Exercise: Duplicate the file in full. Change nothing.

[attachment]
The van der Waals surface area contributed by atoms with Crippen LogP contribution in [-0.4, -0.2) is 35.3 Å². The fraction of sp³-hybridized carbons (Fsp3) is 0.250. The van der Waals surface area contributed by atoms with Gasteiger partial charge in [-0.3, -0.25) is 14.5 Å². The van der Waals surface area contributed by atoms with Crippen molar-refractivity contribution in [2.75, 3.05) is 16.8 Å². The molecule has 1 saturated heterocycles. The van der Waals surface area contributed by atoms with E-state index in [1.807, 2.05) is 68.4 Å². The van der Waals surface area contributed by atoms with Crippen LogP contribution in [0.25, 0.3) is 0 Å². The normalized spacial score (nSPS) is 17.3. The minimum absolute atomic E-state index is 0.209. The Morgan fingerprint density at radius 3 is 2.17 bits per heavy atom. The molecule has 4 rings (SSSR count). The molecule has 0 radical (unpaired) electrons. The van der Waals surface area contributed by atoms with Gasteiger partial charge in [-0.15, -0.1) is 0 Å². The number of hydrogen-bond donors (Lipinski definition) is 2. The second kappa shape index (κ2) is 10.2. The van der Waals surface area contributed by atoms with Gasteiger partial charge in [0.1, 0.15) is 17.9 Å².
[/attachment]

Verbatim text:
The van der Waals surface area contributed by atoms with Crippen LogP contribution in [-0.4, -0.2) is 35.3 Å². The fraction of sp³-hybridized carbons (Fsp3) is 0.250. The van der Waals surface area contributed by atoms with Gasteiger partial charge in [-0.3, -0.25) is 14.5 Å². The van der Waals surface area contributed by atoms with Crippen molar-refractivity contribution in [2.75, 3.05) is 16.8 Å². The molecule has 1 saturated heterocycles. The van der Waals surface area contributed by atoms with E-state index in [1.807, 2.05) is 68.4 Å². The van der Waals surface area contributed by atoms with Crippen LogP contribution in [0.25, 0.3) is 0 Å². The normalized spacial score (nSPS) is 17.3. The minimum absolute atomic E-state index is 0.209. The Morgan fingerprint density at radius 3 is 2.17 bits per heavy atom. The molecule has 4 rings (SSSR count). The molecule has 0 radical (unpaired) electrons. The van der Waals surface area contributed by atoms with Gasteiger partial charge in [-0.15, -0.1) is 0 Å². The number of hydrogen-bond donors (Lipinski definition) is 2. The second kappa shape index (κ2) is 10.2. The van der Waals surface area contributed by atoms with Gasteiger partial charge in [0.1, 0.15) is 17.9 Å².